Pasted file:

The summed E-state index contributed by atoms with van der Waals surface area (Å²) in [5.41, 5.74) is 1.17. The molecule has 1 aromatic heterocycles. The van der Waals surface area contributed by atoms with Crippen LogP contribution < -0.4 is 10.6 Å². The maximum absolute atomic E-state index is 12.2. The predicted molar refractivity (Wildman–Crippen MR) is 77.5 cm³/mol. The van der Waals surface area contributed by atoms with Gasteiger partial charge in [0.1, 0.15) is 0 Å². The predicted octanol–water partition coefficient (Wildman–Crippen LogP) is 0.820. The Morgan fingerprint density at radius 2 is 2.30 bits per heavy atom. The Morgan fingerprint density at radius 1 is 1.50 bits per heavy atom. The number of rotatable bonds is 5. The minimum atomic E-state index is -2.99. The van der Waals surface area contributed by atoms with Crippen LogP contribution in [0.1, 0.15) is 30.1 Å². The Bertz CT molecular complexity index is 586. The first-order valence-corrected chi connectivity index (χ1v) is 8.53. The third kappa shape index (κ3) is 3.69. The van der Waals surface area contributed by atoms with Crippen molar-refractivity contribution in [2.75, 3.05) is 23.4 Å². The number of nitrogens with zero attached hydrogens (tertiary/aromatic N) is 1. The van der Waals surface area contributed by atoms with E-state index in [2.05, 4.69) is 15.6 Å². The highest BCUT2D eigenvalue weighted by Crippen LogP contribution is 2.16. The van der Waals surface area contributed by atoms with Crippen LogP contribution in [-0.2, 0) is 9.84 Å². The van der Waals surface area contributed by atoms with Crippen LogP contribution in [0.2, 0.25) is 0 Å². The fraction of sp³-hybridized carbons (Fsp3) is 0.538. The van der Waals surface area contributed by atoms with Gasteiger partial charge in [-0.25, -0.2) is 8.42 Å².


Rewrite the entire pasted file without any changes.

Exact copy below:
The summed E-state index contributed by atoms with van der Waals surface area (Å²) in [5.41, 5.74) is 1.17. The molecule has 1 aromatic heterocycles. The van der Waals surface area contributed by atoms with Crippen LogP contribution < -0.4 is 10.6 Å². The maximum absolute atomic E-state index is 12.2. The predicted molar refractivity (Wildman–Crippen MR) is 77.5 cm³/mol. The van der Waals surface area contributed by atoms with Gasteiger partial charge in [0.1, 0.15) is 0 Å². The predicted octanol–water partition coefficient (Wildman–Crippen LogP) is 0.820. The Morgan fingerprint density at radius 2 is 2.30 bits per heavy atom. The Morgan fingerprint density at radius 1 is 1.50 bits per heavy atom. The number of rotatable bonds is 5. The minimum atomic E-state index is -2.99. The van der Waals surface area contributed by atoms with Crippen LogP contribution in [0.1, 0.15) is 30.1 Å². The Bertz CT molecular complexity index is 586. The first-order valence-corrected chi connectivity index (χ1v) is 8.53. The third kappa shape index (κ3) is 3.69. The van der Waals surface area contributed by atoms with Crippen molar-refractivity contribution in [2.75, 3.05) is 23.4 Å². The number of nitrogens with zero attached hydrogens (tertiary/aromatic N) is 1. The van der Waals surface area contributed by atoms with E-state index in [2.05, 4.69) is 15.6 Å². The highest BCUT2D eigenvalue weighted by Crippen LogP contribution is 2.16. The van der Waals surface area contributed by atoms with Crippen LogP contribution in [-0.2, 0) is 9.84 Å². The van der Waals surface area contributed by atoms with Crippen LogP contribution in [0.2, 0.25) is 0 Å². The fraction of sp³-hybridized carbons (Fsp3) is 0.538. The van der Waals surface area contributed by atoms with Gasteiger partial charge in [-0.25, -0.2) is 8.42 Å².